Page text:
# Convex optimization

Thursday, September 7, 2017 - 10:40am - 11:15am

Mihailo Jovanovic (University of Southern California)

We consider the problem of the optimal selection of a subset of available sensors or actuators in large-scale dynamical systems. By replacing a combinatorial penalty on the number of sensors or actuators with a convex sparsity-promoting term, we cast this problem as a semidefinite program (SDP). The solution of the resulting convex optimization problem is used to select sensors (actuators) in order to gracefully degrade performance relative to the optimal Kalman filter (Linear Quadratic Regulator) that uses all available sensing (actuating) capabilities.

Monday, August 1, 2016 - 9:00am - 10:30am

Stephen Wright (University of Wisconsin, Madison)

In this series of lectures on continuous optimization, we introduce the area of optimizing over spaces of continuous variables, particularly vectors and matrices of real numbers. The talks will have an algorithmic focus, developing the theory necessary to describe the algorithms and understand their fundamental properties. After describing the landscape of problem types, and describing a few sample applications, we discuss some mathematical foundations in real analysis, convex analysis, and linear algebra.

Wednesday, May 18, 2016 - 9:00am - 9:50am

Maryam Fazel (University of Washington)

We propose a class of convex penalty functions called Variational Gram Functions, that can promote pairwise relations, such as orthogonality, among a set of vectors in a vector space. When used as regularizers in convex optimization problems, these functions of a Gram matrix find application in hierarchical classification, multitask learning, and estimation of vectors with disjoint supports, among other applications. We describe a general condition for convexity, which is then used to prove the convexity of a few known functions as well as new ones.

Thursday, January 28, 2016 - 2:00pm - 2:50pm

Venkat Chandrasekaran (California Institute of Technology)

Extracting structured planted subgraphs from large graphs is a fundamental question that arises in a range of application domains. We describe a computationally tractable approach based on convex optimization to recover certain families of structured graphs that are embedded in larger graphs containing spurious edges. Our method relies on tractable semidefinite descriptions of majorization inequalities on the spectrum of a matrix, and we give conditions on the eigenstructure of a planted graph in relation to the noise level under which our algorithm succeeds.

Wednesday, January 27, 2016 - 2:00pm - 2:50pm

Michael Friedlander (University of California)

Convex optimization problems in a variety of applications have favorable objectives but complicating constraints, and first-order methods are not immediately applicable. We describe an approach that exchanges the roles of the objective and constraint functions, and instead approximately solves a sequence of parametric problems. We describe the theoretical and practical properties of this approach for a broad range of problems, including sparse and conic optimization.

Joint work with A. Aravkin, J. Burke, D. Drusvyatskiy, and S. Roy.

Joint work with A. Aravkin, J. Burke, D. Drusvyatskiy, and S. Roy.

Thursday, January 28, 2016 - 9:00am - 9:50am

Jean Lasserre (Centre National de la Recherche Scientifique (CNRS))

We consider the family of nonnegative homogeneous polynomials of even degree p whose sublevel set G = {x : g(x) ≤ 1} (a unit ball) has same fixed volume and want to find in this family the one that minimizes either the parsimony-inducing ell_1-norm or the ell_2-norm of its vector of coefficients. We first show that in both cases this is a convex optimization problem with a unique optimal solution. In the former case, the unique solution is the polynomial associated with the L_p-ball, thus recovering a parsimony property of its representation via ell_1-minimization.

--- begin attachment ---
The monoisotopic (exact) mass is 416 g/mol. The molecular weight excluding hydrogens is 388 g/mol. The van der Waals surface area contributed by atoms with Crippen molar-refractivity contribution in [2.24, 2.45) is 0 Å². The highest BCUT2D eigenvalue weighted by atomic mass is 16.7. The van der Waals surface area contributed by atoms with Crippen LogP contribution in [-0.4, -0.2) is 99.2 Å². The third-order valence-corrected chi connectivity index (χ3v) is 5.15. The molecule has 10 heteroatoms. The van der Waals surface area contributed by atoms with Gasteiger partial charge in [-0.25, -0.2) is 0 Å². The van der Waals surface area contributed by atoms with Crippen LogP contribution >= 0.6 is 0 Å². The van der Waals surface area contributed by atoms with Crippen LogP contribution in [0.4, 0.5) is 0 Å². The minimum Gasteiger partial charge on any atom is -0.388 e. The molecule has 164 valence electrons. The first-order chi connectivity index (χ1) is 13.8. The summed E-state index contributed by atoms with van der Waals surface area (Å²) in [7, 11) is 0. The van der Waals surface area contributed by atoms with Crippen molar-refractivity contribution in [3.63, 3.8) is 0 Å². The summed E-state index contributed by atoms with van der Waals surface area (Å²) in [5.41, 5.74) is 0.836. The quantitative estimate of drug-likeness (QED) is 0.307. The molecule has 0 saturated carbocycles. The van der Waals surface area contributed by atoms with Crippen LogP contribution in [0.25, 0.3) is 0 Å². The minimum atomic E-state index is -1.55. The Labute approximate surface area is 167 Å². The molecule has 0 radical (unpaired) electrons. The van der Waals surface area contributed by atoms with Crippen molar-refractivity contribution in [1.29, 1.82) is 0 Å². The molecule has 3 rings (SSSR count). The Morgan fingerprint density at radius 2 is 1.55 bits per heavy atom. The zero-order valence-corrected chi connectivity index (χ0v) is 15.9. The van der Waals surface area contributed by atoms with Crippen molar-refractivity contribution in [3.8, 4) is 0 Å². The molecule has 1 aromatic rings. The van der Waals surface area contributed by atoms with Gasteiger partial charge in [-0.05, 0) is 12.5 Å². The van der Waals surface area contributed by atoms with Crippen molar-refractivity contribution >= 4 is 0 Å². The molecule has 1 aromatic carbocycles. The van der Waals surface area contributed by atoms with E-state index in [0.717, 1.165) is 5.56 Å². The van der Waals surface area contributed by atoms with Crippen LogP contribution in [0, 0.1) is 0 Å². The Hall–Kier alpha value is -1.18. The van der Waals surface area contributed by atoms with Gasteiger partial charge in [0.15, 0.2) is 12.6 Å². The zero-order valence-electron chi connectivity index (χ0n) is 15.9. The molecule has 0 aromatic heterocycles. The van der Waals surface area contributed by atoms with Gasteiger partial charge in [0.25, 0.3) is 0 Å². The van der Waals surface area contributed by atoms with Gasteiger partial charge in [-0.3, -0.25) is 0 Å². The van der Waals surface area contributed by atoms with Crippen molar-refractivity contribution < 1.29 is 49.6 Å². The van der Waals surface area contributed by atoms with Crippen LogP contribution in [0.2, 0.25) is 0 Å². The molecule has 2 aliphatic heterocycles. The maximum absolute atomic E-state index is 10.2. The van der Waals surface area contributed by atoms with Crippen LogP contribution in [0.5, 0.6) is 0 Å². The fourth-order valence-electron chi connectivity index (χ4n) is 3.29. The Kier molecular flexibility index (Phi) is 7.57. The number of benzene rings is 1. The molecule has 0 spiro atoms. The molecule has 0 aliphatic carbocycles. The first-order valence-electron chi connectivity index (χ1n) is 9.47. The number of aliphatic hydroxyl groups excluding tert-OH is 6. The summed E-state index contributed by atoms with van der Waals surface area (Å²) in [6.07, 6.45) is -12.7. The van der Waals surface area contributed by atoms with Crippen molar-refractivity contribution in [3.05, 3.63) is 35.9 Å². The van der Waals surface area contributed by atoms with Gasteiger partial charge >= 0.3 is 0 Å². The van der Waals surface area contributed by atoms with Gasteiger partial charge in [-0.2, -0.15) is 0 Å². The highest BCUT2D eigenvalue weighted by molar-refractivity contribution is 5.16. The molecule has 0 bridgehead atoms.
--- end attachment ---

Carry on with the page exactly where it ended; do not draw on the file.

Monday, January 25, 2016 - 2:00pm - 2:50pm

Wotao Yin (University of California, Los Angeles)

The performance of each CPU core stopped improving around 2005. The Moore's law, however, continues to apply -- not to single-thread performance -- but the number of cores in each computer. Today, workstations are with 64 cores, graphic cards with thousands of GPU cores, and some cellphones with eight cores are sold at affordable prices. To benefit from this multi-core Moore's law, we must parallelize our algorithms.

Monday, January 25, 2016 - 3:15pm - 4:05pm

Sébastien Bubeck (Microsoft)

I will present a new method for unconstrained optimization of a smooth and strongly convex function, which attains the optimal rate of convergence of Nesterov's accelerated gradient descent. The new algorithm has a simple geometric interpretation, loosely inspired by the ellipsoid method. In practice the new method seems to be superior to Nesterov's accelerated gradient descent.

Joint work with Yin-Tat Lee and Mohit Singh.

Joint work with Yin-Tat Lee and Mohit Singh.

Tuesday, January 26, 2016 - 3:15pm - 4:05pm

Mihailo Jovanovic (University of Minnesota, Twin Cities)

State statistics of linear systems satisfy certain structural constraints that arise from the underlying dynamics and the directionality of input disturbances. In this talk, we study the problem of completing partially known state statistics. Our aim is to develop tools that can be used in the context of control-oriented modeling of large-scale dynamical systems. For the type of applications we have in mind, the dynamical interaction between state variables is known while the directionality and dynamics of input excitation is often uncertain.

Tuesday, May 27, 2014 - 9:00am - 10:30am

Pablo Parrilo (Massachusetts Institute of Technology)